Tradeshift has experienced exponential growth and in late May the fintech company passed the magic $1 billion-dollar valuation mark. CEO Christian Lanng believes that policymakers and fintechs alike should adopt a global mindset towards technology to increase the number of Danish scaleups.
Seven per cent of global tech exits at a unicorn valuation has come from the Nordics, while the region only accounts for roughly two per cent of the global GDP. When it comes to fintech scaleups with a valuation in the fathomed unicorn range, however, the region, including Denmark, is still punching below its weight.
Tradeshift is the first Danish fintech to change that score. The leading player in supply chain payments and marketplaces closed a round of 250 million Danish kroner in May this year, putting the company at a $1.1 billion valuation.
“We were global from day one”
As startup stories go, Tradeshift’s is an evergreen. A team of tech-savvy geeks with a vision huddle together in a garage for a coding marathon. Days become weeks. By the time Mikkel Hippe Brun, Gert Sylvest and Christian Lanng finally emerge from the cold garage in the winter of 2009, they have become the founders of a fintech that Techcrunch soon predicts could disrupt the entire financial system.
“A reporter called our solution one of the best startup ideas he had ever heard of as he introduced us in an interview. I remember thinking to myself: ‘Wow! This is serious!’” Christian Lanng, who later became CEO, recalls. He attributes some of Tradeshift’s early success to that media broadcast. “In the minutes that followed, our inboxes exploded and our website went down. We became a growth company on day one.”
Press coverage might have been the spark that started Tradeshift’s fire, but a global mindset is a tinder that has kept it burning since the beginning. A mindset that the founders adopted from early geek culture fuelled by the Amiga 500.
“We carried that early exposure to a global reality powered by technology with us into Tradeshift. From the start, we have been working with development teams from all over the world. We didn’t want to be the best in Denmark, the Nordics, or Europe. We wanted to be the best in the world,” says Lanng.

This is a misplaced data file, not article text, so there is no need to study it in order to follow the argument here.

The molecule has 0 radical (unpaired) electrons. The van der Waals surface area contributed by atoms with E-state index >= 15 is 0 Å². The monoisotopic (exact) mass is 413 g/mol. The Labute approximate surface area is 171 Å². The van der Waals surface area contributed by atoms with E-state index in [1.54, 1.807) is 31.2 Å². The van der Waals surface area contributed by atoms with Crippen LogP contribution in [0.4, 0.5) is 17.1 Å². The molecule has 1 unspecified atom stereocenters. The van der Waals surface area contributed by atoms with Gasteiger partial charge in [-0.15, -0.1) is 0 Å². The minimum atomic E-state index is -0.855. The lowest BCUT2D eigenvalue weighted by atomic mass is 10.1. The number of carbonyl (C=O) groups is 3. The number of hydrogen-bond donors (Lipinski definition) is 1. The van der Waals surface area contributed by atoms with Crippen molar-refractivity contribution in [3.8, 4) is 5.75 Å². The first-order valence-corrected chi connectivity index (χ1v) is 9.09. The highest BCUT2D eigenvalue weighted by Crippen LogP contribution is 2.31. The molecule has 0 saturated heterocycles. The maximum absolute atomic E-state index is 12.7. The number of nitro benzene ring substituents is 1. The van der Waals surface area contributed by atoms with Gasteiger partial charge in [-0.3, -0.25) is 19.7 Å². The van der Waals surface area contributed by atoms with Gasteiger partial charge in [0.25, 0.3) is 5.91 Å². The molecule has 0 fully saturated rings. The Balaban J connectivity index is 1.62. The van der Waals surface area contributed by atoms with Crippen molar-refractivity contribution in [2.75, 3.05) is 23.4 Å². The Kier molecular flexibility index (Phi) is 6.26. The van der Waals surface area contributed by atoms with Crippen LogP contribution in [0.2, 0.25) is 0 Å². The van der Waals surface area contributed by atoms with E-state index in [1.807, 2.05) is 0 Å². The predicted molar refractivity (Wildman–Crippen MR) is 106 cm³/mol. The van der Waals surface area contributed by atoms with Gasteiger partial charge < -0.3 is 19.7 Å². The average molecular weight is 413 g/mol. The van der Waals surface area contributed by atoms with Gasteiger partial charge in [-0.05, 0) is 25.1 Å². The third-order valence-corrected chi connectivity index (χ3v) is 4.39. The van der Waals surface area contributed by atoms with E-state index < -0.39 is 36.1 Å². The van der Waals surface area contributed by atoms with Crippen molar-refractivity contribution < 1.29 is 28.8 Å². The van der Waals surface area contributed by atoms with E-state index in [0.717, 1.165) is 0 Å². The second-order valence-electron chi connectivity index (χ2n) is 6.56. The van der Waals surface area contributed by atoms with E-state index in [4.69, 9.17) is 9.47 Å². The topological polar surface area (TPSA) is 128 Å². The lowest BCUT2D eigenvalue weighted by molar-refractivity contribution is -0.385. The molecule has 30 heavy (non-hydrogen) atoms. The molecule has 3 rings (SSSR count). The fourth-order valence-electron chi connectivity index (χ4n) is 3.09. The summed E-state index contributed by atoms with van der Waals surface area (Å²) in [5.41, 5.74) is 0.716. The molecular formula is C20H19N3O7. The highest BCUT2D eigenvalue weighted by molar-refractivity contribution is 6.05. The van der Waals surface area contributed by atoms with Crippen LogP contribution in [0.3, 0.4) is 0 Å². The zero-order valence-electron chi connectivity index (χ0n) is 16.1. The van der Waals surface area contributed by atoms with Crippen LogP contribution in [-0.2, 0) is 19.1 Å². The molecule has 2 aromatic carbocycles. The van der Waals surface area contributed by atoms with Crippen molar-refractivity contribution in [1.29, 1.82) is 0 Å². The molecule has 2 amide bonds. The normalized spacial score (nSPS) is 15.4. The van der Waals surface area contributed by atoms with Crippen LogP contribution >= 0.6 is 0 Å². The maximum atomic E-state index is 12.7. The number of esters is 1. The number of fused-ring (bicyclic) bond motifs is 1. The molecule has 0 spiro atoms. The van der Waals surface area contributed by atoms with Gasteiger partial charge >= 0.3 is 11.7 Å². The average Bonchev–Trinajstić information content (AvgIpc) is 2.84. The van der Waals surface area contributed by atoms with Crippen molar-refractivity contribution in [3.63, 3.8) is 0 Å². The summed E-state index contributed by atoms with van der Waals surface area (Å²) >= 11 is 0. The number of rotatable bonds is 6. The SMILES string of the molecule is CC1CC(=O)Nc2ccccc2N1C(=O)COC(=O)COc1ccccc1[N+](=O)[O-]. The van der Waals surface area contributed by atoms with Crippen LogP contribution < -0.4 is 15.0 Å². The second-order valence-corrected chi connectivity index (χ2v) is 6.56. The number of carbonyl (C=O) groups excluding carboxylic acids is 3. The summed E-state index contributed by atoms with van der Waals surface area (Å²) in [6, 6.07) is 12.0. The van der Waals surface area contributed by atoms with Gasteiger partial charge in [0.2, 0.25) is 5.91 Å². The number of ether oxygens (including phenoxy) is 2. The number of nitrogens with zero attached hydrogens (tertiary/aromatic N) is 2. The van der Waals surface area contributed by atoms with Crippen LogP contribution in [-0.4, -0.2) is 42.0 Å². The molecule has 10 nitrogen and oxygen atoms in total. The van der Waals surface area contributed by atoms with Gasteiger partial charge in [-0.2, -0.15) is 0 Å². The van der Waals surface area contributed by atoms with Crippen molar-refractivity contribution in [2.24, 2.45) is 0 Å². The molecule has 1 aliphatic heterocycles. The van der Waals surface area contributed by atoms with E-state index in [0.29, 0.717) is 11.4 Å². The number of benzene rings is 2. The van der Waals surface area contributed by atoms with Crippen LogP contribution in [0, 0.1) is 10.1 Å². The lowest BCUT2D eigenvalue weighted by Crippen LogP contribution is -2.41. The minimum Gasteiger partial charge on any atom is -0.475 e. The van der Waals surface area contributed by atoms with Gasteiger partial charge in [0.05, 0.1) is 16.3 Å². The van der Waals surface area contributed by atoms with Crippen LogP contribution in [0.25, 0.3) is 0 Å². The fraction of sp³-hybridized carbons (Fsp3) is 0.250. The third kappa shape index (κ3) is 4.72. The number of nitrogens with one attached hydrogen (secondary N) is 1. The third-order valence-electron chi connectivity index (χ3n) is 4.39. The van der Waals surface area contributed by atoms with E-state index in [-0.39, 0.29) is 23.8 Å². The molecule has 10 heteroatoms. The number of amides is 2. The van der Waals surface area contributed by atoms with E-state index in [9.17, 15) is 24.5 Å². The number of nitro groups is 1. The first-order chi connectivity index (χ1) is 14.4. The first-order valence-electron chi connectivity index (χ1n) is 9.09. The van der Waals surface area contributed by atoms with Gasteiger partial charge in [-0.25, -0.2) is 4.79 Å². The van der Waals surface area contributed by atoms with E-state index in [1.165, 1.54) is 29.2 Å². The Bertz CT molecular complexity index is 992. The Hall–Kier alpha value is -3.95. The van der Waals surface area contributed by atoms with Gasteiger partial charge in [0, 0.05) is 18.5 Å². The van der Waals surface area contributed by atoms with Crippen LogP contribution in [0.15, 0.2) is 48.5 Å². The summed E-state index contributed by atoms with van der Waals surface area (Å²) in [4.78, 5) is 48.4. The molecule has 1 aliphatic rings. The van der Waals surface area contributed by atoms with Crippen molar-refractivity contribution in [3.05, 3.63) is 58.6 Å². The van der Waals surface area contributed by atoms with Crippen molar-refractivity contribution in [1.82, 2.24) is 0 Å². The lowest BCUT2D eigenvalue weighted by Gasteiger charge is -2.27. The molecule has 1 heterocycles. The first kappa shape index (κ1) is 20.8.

Today, Tradeshift is enjoying that international acclaim it was thriving for with customers in more than 190 countries, offices in 14 countries, and their staff spanning 43 nationalities.
It takes a global village to raise a scaleup
Lanng believes that the Danish ecosystem needs to adopt that same global mindset when it comes to technology if it wants to see more Denmark-based scalups come to life. In terms of governance and financing Lanng says that his company has raised more than $175 million in venture capital, but not a single one of those investments came from Danish VCs.
“We pitched to a host of Danish VCs and funds when we launched, but since they thought that we presented too much risk, we had to turn elsewhere. It is still true that to create the next big fintech success we need to invite foreign VCs in and think of them as potential partners for Vækstfonden and such. We need foreigners in general for both capital and talent” claims Lanng.
Securing funding, however, is not enough: the whole nation needs to leverage its strengths to assume a role in the global tech ecosystem. The CEO thinks that the public sector holds a lot of potential if it is used as a platform for startups to build upon. To get there, politicians need to focus on creating scaleups rather than legacy industry.
“Politicians have always paid more attention to KPMG and Microsoft than to Tradeshift and Zendesk, despite the fact that Tradeshift could create more Danish jobs over the next three years than Microsoft. I don’t know if that attitude has started to change, but it definitely needs to,” Lanng urges and continues:
“We are not going to be the next Silicon Valley, but that is not what we should strive for anyway. London, Stockholm, Singapore: they are the places we should look to when we dream big. They each play important roles in the global ecosystem—and so can Denmark, but we need to leverage our strengths. That is the only way we can help more fintechs reach scaleup status.”